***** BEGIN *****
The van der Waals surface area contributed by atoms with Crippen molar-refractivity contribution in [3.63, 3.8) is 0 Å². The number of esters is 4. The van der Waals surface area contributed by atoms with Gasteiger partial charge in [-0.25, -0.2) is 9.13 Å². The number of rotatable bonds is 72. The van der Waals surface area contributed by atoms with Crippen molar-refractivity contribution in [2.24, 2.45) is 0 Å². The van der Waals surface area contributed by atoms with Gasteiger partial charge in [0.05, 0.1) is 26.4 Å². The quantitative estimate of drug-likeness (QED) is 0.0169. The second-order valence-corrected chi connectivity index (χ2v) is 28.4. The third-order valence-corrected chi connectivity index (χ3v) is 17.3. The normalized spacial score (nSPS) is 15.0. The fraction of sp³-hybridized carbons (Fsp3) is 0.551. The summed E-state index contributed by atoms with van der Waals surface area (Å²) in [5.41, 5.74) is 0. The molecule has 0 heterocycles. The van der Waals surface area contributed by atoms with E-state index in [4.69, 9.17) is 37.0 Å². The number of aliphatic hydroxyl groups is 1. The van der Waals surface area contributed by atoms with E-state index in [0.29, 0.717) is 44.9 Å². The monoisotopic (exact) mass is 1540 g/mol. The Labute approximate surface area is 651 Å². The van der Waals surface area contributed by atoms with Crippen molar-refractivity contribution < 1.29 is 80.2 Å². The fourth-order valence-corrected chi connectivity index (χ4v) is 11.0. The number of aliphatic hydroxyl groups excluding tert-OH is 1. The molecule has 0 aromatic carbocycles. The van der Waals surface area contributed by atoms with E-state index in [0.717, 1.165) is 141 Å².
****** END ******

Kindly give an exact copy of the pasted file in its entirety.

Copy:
The van der Waals surface area contributed by atoms with Crippen molar-refractivity contribution in [3.63, 3.8) is 0 Å². The number of esters is 4. The van der Waals surface area contributed by atoms with Gasteiger partial charge in [-0.25, -0.2) is 9.13 Å². The number of rotatable bonds is 72. The van der Waals surface area contributed by atoms with Crippen molar-refractivity contribution in [2.24, 2.45) is 0 Å². The van der Waals surface area contributed by atoms with Gasteiger partial charge in [0.05, 0.1) is 26.4 Å². The quantitative estimate of drug-likeness (QED) is 0.0169. The second-order valence-corrected chi connectivity index (χ2v) is 28.4. The third-order valence-corrected chi connectivity index (χ3v) is 17.3. The normalized spacial score (nSPS) is 15.0. The fraction of sp³-hybridized carbons (Fsp3) is 0.551. The summed E-state index contributed by atoms with van der Waals surface area (Å²) in [5.41, 5.74) is 0. The molecule has 0 heterocycles. The van der Waals surface area contributed by atoms with E-state index in [4.69, 9.17) is 37.0 Å². The number of aliphatic hydroxyl groups is 1. The van der Waals surface area contributed by atoms with E-state index in [0.29, 0.717) is 44.9 Å². The monoisotopic (exact) mass is 1540 g/mol. The Labute approximate surface area is 651 Å². The van der Waals surface area contributed by atoms with Crippen molar-refractivity contribution < 1.29 is 80.2 Å². The fourth-order valence-corrected chi connectivity index (χ4v) is 11.0. The number of aliphatic hydroxyl groups excluding tert-OH is 1. The molecule has 0 aromatic carbocycles. The van der Waals surface area contributed by atoms with E-state index in [0.717, 1.165) is 141 Å².